How the N.C. State Fair spends its talent budget | Music Briefs | Indy Week
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How the N.C. State Fair spends its talent budget 

The state fair circuit is a punchline of the touring industry, like a transient Branson that moves to wherever the midway is. But why?

The money is fantastic, even for Vanilla Ice, who has been little more than a laughing stock for two decades. At this year's N.C. State Fair, he'll be the second-lowest paid musician, and he'll still take home 50 percent more in one night than a minimum wager in North Carolina after working 40 hours a week for 52 weeks.

For the last two years, Scotty McCreery has been the fair's cash cow, playing sold-out two-night stands in Dorton Arena. This year, there's no Garner Idol, meaning the fair's entertainment budget—and its potential revenue—has returned to its pre-McCreery levels. Here's a look at how the N.C. State Fair is spending its $420,000 entertainment budget (about $200,000 less than during the McCreery reign), and how much the state might earn if every one of each show's 5,100 tickets are sold.

THURSDAY OCT. 16: Vanilla Ice, the rap dude turned real estate agent turned punk rocker turned reality TV star turned guy still trying to revive his career. Guaranteed $22,500, with state eligible to net $3,000 based on sell-out with $5 tickets.

FRIDAY, OCT. 17: Tamela Mann, a multimedia franchise artist who acts, sings and even released her high-charting gospel album through her own label. Guaranteed: $42,500. Possible profit: $8,500 with sell-out of $10 tickets.

SATURDAY, OCT. 18: Clay Walker, the '90s country heartthrob who hasn't faded like some of his peers, scoring radio hits as recently as 2010. Guaranteed: $50,000. Possible profit: $11,200 with sell-out of $12 tickets.

SUNDAY, OCT. 19: Parmalee, North Carolina-based melodramatic country band with a triumphant story and one maudlin mega-hit, "Carolina." Guarantee: $25,000. Possible profit: $26,000 with sell-out of $10 tickets.

MONDAY, OCT. 20: Love and Theft, a crossover country act whose chart power has faded quickly in recent years. Guaranteed: $25,000. Possible profit: $26,000 with sell-out of $10 tickets.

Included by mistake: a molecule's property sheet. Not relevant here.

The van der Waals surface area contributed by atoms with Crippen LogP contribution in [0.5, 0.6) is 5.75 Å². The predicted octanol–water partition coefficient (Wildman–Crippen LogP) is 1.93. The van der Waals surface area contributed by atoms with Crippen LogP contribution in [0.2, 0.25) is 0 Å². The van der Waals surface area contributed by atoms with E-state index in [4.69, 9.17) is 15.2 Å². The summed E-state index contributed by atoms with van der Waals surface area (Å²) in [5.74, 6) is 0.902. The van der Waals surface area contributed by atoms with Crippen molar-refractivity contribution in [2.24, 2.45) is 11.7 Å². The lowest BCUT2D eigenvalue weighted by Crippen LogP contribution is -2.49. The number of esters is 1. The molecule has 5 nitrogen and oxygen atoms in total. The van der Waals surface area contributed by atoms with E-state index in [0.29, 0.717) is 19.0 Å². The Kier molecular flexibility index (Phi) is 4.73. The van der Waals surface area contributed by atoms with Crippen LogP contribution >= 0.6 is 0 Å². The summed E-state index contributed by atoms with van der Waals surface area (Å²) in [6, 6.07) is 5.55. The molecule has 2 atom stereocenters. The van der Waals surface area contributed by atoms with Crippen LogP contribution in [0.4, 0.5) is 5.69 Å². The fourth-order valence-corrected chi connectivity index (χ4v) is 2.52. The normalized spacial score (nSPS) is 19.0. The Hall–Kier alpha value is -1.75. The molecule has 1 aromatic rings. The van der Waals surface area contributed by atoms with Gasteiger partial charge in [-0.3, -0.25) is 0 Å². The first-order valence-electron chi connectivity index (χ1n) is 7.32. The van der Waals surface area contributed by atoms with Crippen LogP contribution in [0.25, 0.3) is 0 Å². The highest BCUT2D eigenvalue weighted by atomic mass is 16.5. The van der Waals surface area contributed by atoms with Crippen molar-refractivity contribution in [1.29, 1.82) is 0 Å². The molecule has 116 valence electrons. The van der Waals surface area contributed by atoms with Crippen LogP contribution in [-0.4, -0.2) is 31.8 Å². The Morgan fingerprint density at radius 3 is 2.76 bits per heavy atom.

TUESDAY, OCT. 21: James Gregory, a genial Southern comedian whose contract demands he be billed as "The Funniest Man in America," which is funny. Guaranteed: $14,000. Possible profit: $11,500 with sell-out of $5 tickets.

WEDNESDAY, OCT. 22: Brandy Clark, a gifted country songwriter for other artists who has, to date, struggled to shape that into a star of her own. Guaranteed: $15,000. Possible profit: $10,500 with sell-out of $5 tickets.

THURSDAY, OCT. 23: McClain and Before You Exit, two groups of three siblings with big pop aspirations. Guaranteed: $40,000. Possible profit: $11,000 with sell-out of $10 tickets.

FRIDAY, OCT. 24: Newsboys, an incredibly popular and resilient Christian rock institution that loses and gains members as if compelled by Christ. Guaranteed: $45,000. Profit: $6,000 already earned for advance sell-out of $10 tickets.

SATURDAY, OCT. 25: Trace Adkins (with Aaron Parker), a mountain of a country singer and actor whose popularity is slipping, despite recent collaborations meant to boost his cred. Guaranteed: $76,000. Possible profit: $10,700 with sell-out of $17 tickets.

SUNDAY, OCT. 26: Joan Jett and the Blackhearts, who are still vying for inclusion in the Rock and Roll Hall of Fame, though Jett did front Nirvana for one song at their induction earlier this year. Guaranteed: $65,000. Possible profit: $11,500 with sell-out of $15 tickets.

This article appeared in print with the headline "Another dime in the jukebox."

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  • What the state pays music acts at the Fair

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